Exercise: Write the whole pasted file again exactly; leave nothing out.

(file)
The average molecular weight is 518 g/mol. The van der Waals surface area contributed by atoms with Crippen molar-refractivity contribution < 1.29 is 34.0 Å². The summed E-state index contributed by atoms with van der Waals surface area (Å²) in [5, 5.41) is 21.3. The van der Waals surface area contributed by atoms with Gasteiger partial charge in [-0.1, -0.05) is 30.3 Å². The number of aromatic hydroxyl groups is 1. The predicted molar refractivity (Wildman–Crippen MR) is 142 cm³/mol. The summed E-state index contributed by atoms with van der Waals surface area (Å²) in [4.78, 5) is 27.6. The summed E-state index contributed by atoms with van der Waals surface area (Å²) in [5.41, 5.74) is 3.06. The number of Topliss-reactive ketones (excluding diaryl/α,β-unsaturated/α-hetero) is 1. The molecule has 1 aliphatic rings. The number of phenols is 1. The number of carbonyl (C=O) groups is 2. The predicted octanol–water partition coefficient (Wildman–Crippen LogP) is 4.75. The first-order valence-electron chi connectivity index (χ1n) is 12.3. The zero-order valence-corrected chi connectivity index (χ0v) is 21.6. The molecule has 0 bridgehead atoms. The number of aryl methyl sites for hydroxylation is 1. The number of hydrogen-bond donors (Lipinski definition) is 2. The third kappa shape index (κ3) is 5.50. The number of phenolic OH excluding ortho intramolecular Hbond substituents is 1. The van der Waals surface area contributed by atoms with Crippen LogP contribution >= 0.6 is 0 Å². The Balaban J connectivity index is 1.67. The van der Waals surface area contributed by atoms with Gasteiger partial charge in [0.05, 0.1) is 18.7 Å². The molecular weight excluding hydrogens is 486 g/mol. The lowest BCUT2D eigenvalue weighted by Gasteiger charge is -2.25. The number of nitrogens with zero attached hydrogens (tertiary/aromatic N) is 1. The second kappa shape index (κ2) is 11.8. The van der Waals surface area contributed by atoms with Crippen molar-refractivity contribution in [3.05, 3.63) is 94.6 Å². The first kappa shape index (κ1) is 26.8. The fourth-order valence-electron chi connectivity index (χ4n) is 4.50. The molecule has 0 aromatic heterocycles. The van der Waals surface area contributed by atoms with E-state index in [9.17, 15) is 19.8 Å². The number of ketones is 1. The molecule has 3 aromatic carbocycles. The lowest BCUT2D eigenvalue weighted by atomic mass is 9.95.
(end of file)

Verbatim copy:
The average molecular weight is 518 g/mol. The van der Waals surface area contributed by atoms with Crippen molar-refractivity contribution < 1.29 is 34.0 Å². The summed E-state index contributed by atoms with van der Waals surface area (Å²) in [5, 5.41) is 21.3. The van der Waals surface area contributed by atoms with Gasteiger partial charge in [-0.1, -0.05) is 30.3 Å². The number of aromatic hydroxyl groups is 1. The predicted molar refractivity (Wildman–Crippen MR) is 142 cm³/mol. The summed E-state index contributed by atoms with van der Waals surface area (Å²) in [4.78, 5) is 27.6. The summed E-state index contributed by atoms with van der Waals surface area (Å²) in [5.41, 5.74) is 3.06. The number of Topliss-reactive ketones (excluding diaryl/α,β-unsaturated/α-hetero) is 1. The molecule has 1 aliphatic rings. The number of phenols is 1. The number of carbonyl (C=O) groups is 2. The predicted octanol–water partition coefficient (Wildman–Crippen LogP) is 4.75. The first-order valence-electron chi connectivity index (χ1n) is 12.3. The zero-order valence-corrected chi connectivity index (χ0v) is 21.6. The molecule has 0 bridgehead atoms. The number of aryl methyl sites for hydroxylation is 1. The number of hydrogen-bond donors (Lipinski definition) is 2. The third kappa shape index (κ3) is 5.50. The number of phenolic OH excluding ortho intramolecular Hbond substituents is 1. The van der Waals surface area contributed by atoms with Crippen LogP contribution >= 0.6 is 0 Å². The Balaban J connectivity index is 1.67. The van der Waals surface area contributed by atoms with Gasteiger partial charge in [0.05, 0.1) is 18.7 Å². The molecular weight excluding hydrogens is 486 g/mol. The lowest BCUT2D eigenvalue weighted by Gasteiger charge is -2.25. The number of nitrogens with zero attached hydrogens (tertiary/aromatic N) is 1. The second kappa shape index (κ2) is 11.8. The van der Waals surface area contributed by atoms with Crippen molar-refractivity contribution in [3.05, 3.63) is 94.6 Å². The first kappa shape index (κ1) is 26.8. The fourth-order valence-electron chi connectivity index (χ4n) is 4.50. The molecule has 0 aromatic heterocycles. The van der Waals surface area contributed by atoms with E-state index in [9.17, 15) is 19.8 Å². The number of ketones is 1. The molecule has 3 aromatic carbocycles. The lowest BCUT2D eigenvalue weighted by atomic mass is 9.95.